Up to now, the Nazis, if somewhat halfhearted in the concealment of their crimes, have nevertheless kept up a superficial discretion that has enabled some people to avert their gaze from the regime’s true nature. With Lidice, the scales have fallen from the whole world’s eyes. In the days that follow, Hitler will understand. For once, it is not his SS who will be let loose but an entity whose power he does not fully grasp: world opinion. Soviet newspapers declare that, from today, people will fight with the name Lidice on their lips – and they’re right. In England, miners from Stoke-on-Trent launch an appeal to raise money for the future reconstruction of the village and come up with a slogan that will be echoed all around the world: 'Lidice shall live!' In the United States, in Mexico, in Cuba, in Venezuela and Uruguay and Brazil, town squares and districts, even villages, are renamed Lidice. Egypt and India broadcast messages of solidarity. Writers, composers, filmmakers and dramatists pay homage to Lidice in their works. The news is relayed by newspapers, radio, and television. In Washington, D.C., the naval secretary declares: 'If future generations ask us what we were fighting for, we shall tell them the story of Lidice.' The name of the martyred village is scrawled on the bombs dropped by the Allies on German cities, while in the East, Soviet soldiers do the same on the gun turrets of their T34s. By reacting like the crude psychopath that he is (rather than the head of state that he also is), Hitler will suffer his most devastating defeat in a domain he once mastered: by the end of the month the international propaganda war will be irredeemably lost.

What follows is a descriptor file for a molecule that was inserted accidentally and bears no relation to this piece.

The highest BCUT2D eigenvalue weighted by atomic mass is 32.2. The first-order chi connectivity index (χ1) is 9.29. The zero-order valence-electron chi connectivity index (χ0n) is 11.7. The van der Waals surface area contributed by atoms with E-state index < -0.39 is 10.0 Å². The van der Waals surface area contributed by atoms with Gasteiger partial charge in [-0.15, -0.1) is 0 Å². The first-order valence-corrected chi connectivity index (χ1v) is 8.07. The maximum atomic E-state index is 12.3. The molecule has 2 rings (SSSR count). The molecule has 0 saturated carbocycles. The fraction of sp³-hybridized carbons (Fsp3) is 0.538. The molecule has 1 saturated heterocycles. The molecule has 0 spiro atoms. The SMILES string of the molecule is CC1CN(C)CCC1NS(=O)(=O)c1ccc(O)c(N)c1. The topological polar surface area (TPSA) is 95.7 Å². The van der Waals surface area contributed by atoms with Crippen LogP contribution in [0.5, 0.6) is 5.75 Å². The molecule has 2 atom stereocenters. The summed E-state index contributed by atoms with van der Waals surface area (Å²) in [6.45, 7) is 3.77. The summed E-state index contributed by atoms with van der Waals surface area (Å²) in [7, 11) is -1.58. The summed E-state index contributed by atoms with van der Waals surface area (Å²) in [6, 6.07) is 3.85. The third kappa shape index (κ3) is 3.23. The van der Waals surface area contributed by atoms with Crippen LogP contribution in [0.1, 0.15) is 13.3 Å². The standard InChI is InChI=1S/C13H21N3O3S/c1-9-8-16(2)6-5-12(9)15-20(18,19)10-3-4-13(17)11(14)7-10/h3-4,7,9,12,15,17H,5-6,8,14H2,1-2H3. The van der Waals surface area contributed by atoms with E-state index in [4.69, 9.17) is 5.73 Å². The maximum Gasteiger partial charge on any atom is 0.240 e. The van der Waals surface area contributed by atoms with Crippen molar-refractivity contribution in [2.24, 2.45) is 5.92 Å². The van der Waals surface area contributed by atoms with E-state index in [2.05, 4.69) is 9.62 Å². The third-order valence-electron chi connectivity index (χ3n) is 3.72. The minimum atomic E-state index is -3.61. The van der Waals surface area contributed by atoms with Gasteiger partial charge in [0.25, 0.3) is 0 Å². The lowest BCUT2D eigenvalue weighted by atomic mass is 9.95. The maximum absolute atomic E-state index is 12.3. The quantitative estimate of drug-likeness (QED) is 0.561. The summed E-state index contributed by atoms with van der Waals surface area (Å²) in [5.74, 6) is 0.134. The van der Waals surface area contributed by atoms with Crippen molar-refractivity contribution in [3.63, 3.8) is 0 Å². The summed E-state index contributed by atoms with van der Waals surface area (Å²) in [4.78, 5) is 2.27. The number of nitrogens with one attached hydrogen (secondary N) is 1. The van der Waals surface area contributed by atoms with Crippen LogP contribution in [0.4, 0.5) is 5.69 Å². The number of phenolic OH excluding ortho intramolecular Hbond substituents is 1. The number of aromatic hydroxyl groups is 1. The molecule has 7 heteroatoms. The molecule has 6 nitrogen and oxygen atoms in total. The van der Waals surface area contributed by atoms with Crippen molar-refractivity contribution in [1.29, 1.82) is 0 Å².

But on June 10, 1942, neither he nor anyone else is aware of all this – least of all Gabčík and Kubiš. The news of the village’s destruction plunges the two parachutists into horror and despair. More than ever, they are wracked by guilt. No matter that they have rid Czechoslovakia and the world of one of its most evil creatures – they feel as if they themselves have killed the inhabitants of Lidice.
No one ever manages to persuade them that Heydrich’s death was good for anything.
Perhaps I am writing this book to make them understand that they are wrong.